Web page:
Social jet lag could be the reason you're tired all the time
Do you set an alarm during the week and then snooze it on weekends to catch up on sleep? If so, chances are you suffer from social jet lag— a condition the affects 87% of office workers according to a study published in 2016.
What is social jet lag?
Social jet lag is the difference between the time you have to wake up and when you would wake up naturally. Like regular jet lag, it occurs when we shift our sleep-wake pattern between two different time zones: (1) one dictated by our work and social obligations and (2) the other by our internal circadian rhythm.
It's estimated that two-thirds of us experience one hour or more of social jet lag, and a third of us experience more than two hours1. That’s the equivalent to your work schedule running on Auckland time while your body clock is ticking on Sydney time, two hours behind.
How much social jet lag you experience depends on the gap between your social and internal clock. You can use our calculator to estimate how much social jet lag is affecting you.
Launch social jet lag calculator
Side effects of social jet lag
If you have ever suffered from normal jet lag, you know one of the most apparent symptoms is your chaotic sleeping pattern. It's common to feel tired all day and unable to sleep at night. The same is true for social jet lag, according to Till Roenneberg, professor of chronobiology at Ludwig-Maximilian University in Munich.
Unlike regular jet lag, which usually subsides in a few days as one acclimates to the new time zone, social jet lag can continue indefinitely if left unaddressed.
"Social jet lag promotes practically everything that's bad in our bodies," says Roenneberg.
Our internal clock influences more than just our sleep-wake cycle. It regulates over 60% of bodily functions. Constantly shifting your sleep time prevents this entire system from functioning optimally, which can result in:
A weakened immune system3–5
Reduced cognitive performance6,7
Greater chance of obesity8
Increased risk of cardiovascular disease9
Increased risk of metabolic disease10
What causes social jet lag?
Every cell in your body has its own clock, which is kept in synchrony with your master clock—the Suprachiasmatic Nucleolus (or SCN for short). Think of the SCN as the conductor of an orchestra. It makes sure your body's different systems—your immune system, metabolism, and sleep-wake cycle—work together harmoniously.
The timing of the circadian rhythm depends on daylight. When exposed to the specific wavelengths of blue light in sunlight, special receptors in our eyes send a ‘daytime’ signal to our body's master clock. But now we spend most of the day indoors with little natural light. Our master clock doesn’t receive a strong daytime cue.
The lighting in our homes and emitted by our devices also contain blue light. Although this light is insufficient during the day, during the evening it’s enough to signal to our circadian rhythm that the sun hasn’t set. As a result, our circadian rhythm can slowly de-synchronise from the solar day—resulting in social jet lag.
Mitigating social jet lag
Increasing your exposure to natural light during the day and limiting blue light at night can help your body clock naturally align with the day. Studies have shown that when people are sent camping – removing the influence of artificial light and exposing them to more daylight – they fall asleep about two hours earlier.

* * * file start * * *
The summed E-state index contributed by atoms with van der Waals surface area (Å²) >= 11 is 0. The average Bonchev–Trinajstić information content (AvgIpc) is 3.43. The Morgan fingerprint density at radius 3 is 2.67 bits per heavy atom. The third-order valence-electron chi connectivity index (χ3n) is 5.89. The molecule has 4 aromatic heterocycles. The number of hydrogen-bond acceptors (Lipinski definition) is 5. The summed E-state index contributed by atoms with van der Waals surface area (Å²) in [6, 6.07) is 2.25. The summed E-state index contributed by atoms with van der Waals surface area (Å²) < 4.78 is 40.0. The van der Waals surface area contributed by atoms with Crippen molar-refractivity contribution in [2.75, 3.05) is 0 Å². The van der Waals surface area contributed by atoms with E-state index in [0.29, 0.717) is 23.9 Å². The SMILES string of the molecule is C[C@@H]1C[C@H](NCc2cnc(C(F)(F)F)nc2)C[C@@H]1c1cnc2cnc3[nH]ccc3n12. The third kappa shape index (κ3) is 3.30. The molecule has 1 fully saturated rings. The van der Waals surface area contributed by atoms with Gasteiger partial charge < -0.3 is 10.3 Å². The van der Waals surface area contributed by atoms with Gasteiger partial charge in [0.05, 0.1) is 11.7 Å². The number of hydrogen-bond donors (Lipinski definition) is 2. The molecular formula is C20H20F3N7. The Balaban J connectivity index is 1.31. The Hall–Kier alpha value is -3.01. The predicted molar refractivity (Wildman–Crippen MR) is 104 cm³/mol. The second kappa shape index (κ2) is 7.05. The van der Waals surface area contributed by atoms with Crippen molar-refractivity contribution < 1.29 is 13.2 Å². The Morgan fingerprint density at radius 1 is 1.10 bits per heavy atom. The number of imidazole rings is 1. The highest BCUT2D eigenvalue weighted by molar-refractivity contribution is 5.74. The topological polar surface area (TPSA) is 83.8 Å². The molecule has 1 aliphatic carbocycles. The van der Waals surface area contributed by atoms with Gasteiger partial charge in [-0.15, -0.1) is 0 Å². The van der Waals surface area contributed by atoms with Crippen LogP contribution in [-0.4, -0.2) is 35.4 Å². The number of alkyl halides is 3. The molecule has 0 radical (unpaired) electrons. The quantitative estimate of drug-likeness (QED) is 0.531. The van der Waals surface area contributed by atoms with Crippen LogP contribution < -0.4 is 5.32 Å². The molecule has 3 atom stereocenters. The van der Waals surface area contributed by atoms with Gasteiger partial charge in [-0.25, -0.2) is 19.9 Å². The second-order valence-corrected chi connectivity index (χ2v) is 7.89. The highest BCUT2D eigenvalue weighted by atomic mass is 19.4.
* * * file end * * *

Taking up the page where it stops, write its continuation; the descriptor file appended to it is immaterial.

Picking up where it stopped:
There's a movement of people rediscovering the benefit of living in alignment with the solar day. Some are making a conscious effort to spend more time outdoors during the day or reducing their exposure to blue light at night. Others are removing their curtains and waking up with the sunrise. Many report having more energy or that it ‘just feels right.11
But if you work indoors and you're not blessed with a window desk, getting back in sync is a whole lot easier said than done.
OSIN is a Kiwi start-up pioneering a new kind of light that brings the benefits of natural light into the built environment. Because at the end of the day, everyone deserves access to the light that supports their circadian rhythm.
- Roenneberg, T. & Merrow, M. The Circadian Clock and Human Health. Curr. Biol. 26, R432–R443 (2016).
- Social jetlag – are late nights and chaotic sleep patterns making you ill? the Guardian http://www.theguardian.com/lifeandstyle/2019/jan/21/social-jetlag-are-late-nights-and-chaotic-sleep-patterns-making-you-ill (2019).
- Scheiermann, C., Gibbs, J., Ince, L. & Loudon, A. Clocking in to immunity. Nat. Rev. Immunol. 18, 423–437 (2018).
- Spiegel, K. Effect of Sleep Deprivation on Response to Immunizaton. JAMA 288, 1471 (2002).
- Haspel, J. A. et al. Perfect timing: circadian rhythms, sleep, and immunity — an NIH workshop summary. JCI Insight 5, e131487 (2020).
- Smarr, B. L., Jennings, K. J., Driscoll, J. R. & Kriegsfeld, L. J. A time to remember: The role of circadian clocks in learning and memory. Behav. Neurosci. 128, 283–303 (2014).
- Okano, K., Kaczmarzyk, J. R., Dave, N., Gabrieli, J. D. E. & Grossman, J. C. Sleep quality, duration, and consistency are associated with better academic performance in college students. Npj Sci. Learn. 4, 16 (2019).
- Roenneberg, T., Allebrandt, K. V., Merrow, M. & Vetter, C. Social Jetlag and Obesity. Curr. Biol. 22, 939–943 (2012).
- Wong, P. M., Hasler, B. P., Kamarck, T. W., Muldoon, M. F. & Manuck, S. B. Social Jetlag, Chronotype, and Cardiometabolic Risk. J. Clin. Endocrinol. Metab. 100, 4612–4620 (2015).
- Scheer, F. A. J. L., Hilton, M. F., Mantzoros, C. S. & Shea, S. A. Adverse metabolic and cardiovascular consequences of circadian misalignment. Proc. Natl. Acad. Sci. 106, 4453–4458 (2009).
- Modern life of bright lights and devices confuse our brains, expert calls for smarter lighting. https://www.abc.net.au/news/2021-06-12/health-expert-wants-smarter-lighting-revolution-circadian-rhythm/100206566 (2021).